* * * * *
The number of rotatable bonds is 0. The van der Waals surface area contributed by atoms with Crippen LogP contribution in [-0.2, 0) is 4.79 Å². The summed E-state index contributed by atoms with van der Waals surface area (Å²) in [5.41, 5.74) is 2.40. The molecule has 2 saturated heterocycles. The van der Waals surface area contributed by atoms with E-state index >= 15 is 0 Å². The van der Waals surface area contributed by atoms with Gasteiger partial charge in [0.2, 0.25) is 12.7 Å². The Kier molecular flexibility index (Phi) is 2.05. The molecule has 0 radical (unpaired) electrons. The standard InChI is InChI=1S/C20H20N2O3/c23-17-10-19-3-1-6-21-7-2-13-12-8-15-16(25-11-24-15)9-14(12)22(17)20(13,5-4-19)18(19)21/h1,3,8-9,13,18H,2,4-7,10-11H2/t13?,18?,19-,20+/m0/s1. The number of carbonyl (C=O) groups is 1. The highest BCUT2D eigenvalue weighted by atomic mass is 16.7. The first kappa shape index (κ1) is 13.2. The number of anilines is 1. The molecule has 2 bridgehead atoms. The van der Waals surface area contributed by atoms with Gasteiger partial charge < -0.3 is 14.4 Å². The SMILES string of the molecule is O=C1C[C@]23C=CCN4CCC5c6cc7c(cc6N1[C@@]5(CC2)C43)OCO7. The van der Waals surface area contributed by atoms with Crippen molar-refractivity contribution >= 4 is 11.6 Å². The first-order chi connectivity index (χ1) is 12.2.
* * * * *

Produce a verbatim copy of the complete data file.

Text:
The number of rotatable bonds is 0. The van der Waals surface area contributed by atoms with Crippen LogP contribution in [-0.2, 0) is 4.79 Å². The summed E-state index contributed by atoms with van der Waals surface area (Å²) in [5.41, 5.74) is 2.40. The molecule has 2 saturated heterocycles. The van der Waals surface area contributed by atoms with E-state index >= 15 is 0 Å². The van der Waals surface area contributed by atoms with Gasteiger partial charge in [0.2, 0.25) is 12.7 Å². The Kier molecular flexibility index (Phi) is 2.05. The molecule has 0 radical (unpaired) electrons. The standard InChI is InChI=1S/C20H20N2O3/c23-17-10-19-3-1-6-21-7-2-13-12-8-15-16(25-11-24-15)9-14(12)22(17)20(13,5-4-19)18(19)21/h1,3,8-9,13,18H,2,4-7,10-11H2/t13?,18?,19-,20+/m0/s1. The number of carbonyl (C=O) groups is 1. The highest BCUT2D eigenvalue weighted by atomic mass is 16.7. The first kappa shape index (κ1) is 13.2. The number of anilines is 1. The molecule has 2 bridgehead atoms. The van der Waals surface area contributed by atoms with Gasteiger partial charge < -0.3 is 14.4 Å². The SMILES string of the molecule is O=C1C[C@]23C=CCN4CCC5c6cc7c(cc6N1[C@@]5(CC2)C43)OCO7. The van der Waals surface area contributed by atoms with Crippen molar-refractivity contribution >= 4 is 11.6 Å². The first-order chi connectivity index (χ1) is 12.2.